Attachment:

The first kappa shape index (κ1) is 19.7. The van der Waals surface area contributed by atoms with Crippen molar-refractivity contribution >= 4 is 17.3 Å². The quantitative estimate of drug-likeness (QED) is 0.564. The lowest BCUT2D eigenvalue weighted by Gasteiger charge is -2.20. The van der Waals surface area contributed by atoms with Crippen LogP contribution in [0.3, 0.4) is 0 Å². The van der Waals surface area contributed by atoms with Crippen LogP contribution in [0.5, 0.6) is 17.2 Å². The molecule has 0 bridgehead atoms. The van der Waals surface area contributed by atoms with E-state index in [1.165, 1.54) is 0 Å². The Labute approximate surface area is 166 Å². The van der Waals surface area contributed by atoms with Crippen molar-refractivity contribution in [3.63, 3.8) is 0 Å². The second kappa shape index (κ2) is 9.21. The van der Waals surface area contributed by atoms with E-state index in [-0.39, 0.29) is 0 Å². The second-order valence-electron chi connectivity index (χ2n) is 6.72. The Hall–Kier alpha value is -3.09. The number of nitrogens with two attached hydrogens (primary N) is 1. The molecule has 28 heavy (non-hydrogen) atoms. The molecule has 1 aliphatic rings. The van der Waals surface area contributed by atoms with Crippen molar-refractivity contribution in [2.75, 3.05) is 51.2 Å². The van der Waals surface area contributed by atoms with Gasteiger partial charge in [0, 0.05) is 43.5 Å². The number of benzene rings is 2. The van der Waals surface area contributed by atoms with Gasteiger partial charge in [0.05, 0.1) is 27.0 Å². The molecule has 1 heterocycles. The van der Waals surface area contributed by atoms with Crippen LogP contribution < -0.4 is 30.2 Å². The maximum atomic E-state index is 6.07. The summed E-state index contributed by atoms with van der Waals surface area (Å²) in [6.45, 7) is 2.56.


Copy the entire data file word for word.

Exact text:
The first kappa shape index (κ1) is 19.7. The van der Waals surface area contributed by atoms with Crippen molar-refractivity contribution >= 4 is 17.3 Å². The quantitative estimate of drug-likeness (QED) is 0.564. The lowest BCUT2D eigenvalue weighted by Gasteiger charge is -2.20. The van der Waals surface area contributed by atoms with Crippen LogP contribution in [0.3, 0.4) is 0 Å². The van der Waals surface area contributed by atoms with Crippen LogP contribution in [0.5, 0.6) is 17.2 Å². The molecule has 0 bridgehead atoms. The van der Waals surface area contributed by atoms with E-state index in [1.165, 1.54) is 0 Å². The Labute approximate surface area is 166 Å². The van der Waals surface area contributed by atoms with Crippen molar-refractivity contribution in [3.63, 3.8) is 0 Å². The second kappa shape index (κ2) is 9.21. The van der Waals surface area contributed by atoms with E-state index in [-0.39, 0.29) is 0 Å². The second-order valence-electron chi connectivity index (χ2n) is 6.72. The Hall–Kier alpha value is -3.09. The number of nitrogens with two attached hydrogens (primary N) is 1. The molecule has 28 heavy (non-hydrogen) atoms. The molecule has 1 aliphatic rings. The van der Waals surface area contributed by atoms with Crippen molar-refractivity contribution in [2.75, 3.05) is 51.2 Å². The van der Waals surface area contributed by atoms with Gasteiger partial charge in [0, 0.05) is 43.5 Å². The number of benzene rings is 2. The van der Waals surface area contributed by atoms with Gasteiger partial charge in [0.05, 0.1) is 27.0 Å². The molecule has 1 heterocycles. The van der Waals surface area contributed by atoms with Crippen LogP contribution < -0.4 is 30.2 Å². The maximum atomic E-state index is 6.07. The summed E-state index contributed by atoms with van der Waals surface area (Å²) in [6.45, 7) is 2.56.